But, with a polite nudge, more than 20% of shoppers might return, Bronto says.
Amy Dusto , Associate Editor
Shopping cart abandonment is an ongoing challenge to retailers: 50-70% of the time shoppers abandon filled carts rather than completing a transaction, studies show. To figure out why—and to offer ways of saving sales—e-mail and marketing automation technology provider Bronto Software Inc. analyzed the steps from filling a cart and abandoning it at checkout to receiving follow-up messages for 100 online retailers.
The key takeaway? Only 13% of brands in the study send any messages after shoppers leave their carts, even though prior research shows that more than 20% of shoppers may complete interrupted purchases after receiving such a message, says Bronto manager of marketing research Jim Davidson. With such high abandonment rates, he says that following up is a key way to boost revenue.
Among the e-retailers in the study that do follow up, they average 30 hours before sending an e-mail to shoppers, with the fastest brand sending a message in 45 minutes and the slowest waiting three days. Because shoppers are already engaged with the product, they may not need more than a reminder to complete the checkout, the Bronto report says
E-retailers can increase the likelihood of shoppers returning to abandoned carts by promoting the urgency of an about-to-expire cart or offering a discount. However, only 23% of follow-up e-mails mention when a shopping cart will expire and just 8% mention the item’s availability. 54% of messages show a picture of the product, but only 31% include the price, which the study says could be the result of changing price points between when the shopper filled a cart and when the e-mail is sent.
15% of post-abandonment e-mails suggest other items to the shopper based on what’s in the cart. 62% give the consumer the option to finish an order by phone. Only 5% of the web retailers studied send a second follow-up e-mail to cart-abandoners and just one out of the 100 e-retailers in the study sent a third.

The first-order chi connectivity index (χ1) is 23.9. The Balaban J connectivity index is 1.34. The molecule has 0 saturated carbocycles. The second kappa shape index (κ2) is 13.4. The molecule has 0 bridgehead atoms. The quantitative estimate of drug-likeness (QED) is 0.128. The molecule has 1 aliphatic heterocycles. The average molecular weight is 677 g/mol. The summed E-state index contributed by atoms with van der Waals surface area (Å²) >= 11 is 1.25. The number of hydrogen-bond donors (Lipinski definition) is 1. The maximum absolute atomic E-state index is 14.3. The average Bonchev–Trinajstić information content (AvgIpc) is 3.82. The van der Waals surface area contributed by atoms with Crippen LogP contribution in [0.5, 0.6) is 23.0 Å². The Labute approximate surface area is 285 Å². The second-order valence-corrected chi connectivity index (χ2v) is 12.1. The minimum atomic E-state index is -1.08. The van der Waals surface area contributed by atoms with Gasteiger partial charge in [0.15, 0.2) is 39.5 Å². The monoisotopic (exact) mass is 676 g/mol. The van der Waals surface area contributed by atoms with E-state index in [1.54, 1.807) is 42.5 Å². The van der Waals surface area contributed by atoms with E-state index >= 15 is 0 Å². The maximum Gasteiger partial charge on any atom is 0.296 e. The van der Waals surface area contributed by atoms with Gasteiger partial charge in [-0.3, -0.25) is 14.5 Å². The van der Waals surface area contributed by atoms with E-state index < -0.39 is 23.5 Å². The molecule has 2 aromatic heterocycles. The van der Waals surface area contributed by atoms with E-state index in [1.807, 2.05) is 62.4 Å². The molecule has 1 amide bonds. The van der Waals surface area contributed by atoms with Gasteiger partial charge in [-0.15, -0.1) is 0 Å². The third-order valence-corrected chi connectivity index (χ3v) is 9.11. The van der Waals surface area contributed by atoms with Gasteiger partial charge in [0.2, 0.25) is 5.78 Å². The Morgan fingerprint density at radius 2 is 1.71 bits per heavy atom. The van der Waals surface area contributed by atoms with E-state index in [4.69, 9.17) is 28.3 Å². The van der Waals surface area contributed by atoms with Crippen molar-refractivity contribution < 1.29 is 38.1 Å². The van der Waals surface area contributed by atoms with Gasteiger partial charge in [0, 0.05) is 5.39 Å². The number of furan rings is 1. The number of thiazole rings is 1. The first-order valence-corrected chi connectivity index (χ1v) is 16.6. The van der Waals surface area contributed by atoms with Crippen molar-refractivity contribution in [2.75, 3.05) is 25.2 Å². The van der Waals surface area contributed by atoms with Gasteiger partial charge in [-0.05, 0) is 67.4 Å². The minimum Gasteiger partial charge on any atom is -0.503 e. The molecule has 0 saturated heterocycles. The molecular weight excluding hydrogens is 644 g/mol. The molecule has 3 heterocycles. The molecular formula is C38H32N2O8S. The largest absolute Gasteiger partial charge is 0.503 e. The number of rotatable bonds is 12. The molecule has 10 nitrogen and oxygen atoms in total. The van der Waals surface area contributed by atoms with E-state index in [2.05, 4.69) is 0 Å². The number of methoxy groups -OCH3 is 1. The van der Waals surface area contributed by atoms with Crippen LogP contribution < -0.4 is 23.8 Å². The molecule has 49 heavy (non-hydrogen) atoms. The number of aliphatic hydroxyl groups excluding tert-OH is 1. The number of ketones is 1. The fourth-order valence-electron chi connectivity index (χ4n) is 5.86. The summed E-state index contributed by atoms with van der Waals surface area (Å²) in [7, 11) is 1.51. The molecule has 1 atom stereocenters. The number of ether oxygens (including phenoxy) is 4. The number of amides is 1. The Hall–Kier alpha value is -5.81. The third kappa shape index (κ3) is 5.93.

Being upfront with prices could discourage abandonment in the first place, Davidson says. He was surprised to find that only 64% of the e-retailers showed shipping estimates – which could sway an unconvinced shopper–within the cart. On average, the merchants studied wait until the shopper is already three pages into checkout before even bringing it up. One e-retailer delayed until page nine.
36% of shoppers don’t buy because the checkout price is higher than anticipated, Bronto says, yet 21% of retailers in the study don’t allow shoppers to change quantities within the cart.
One in 10 e-retailers require shoppers to register before buying anything, a process that involves entering personal data which may seem irrelevant to the purchase and creating a user name and password. “That’s a huge barrier to purchasing,” Davidson says. Sometimes entering this data redirects shoppers away from the checkout path, a distraction or annoyance that may cause them to leave the cart behind.
Additionally, the average number of web pages required to complete an order was 5.6—with two being the fewest and nine the most among the retailers studied. 5% of brands in the study lack any indication of how far in the checkout process a shopper is; Bronto suggests a clear step marker to help keep customers on track.
Bronto has 13 clients in the Internet Retailer Top 500 Guide.
For a short video on keeping customer experiences simple, click here.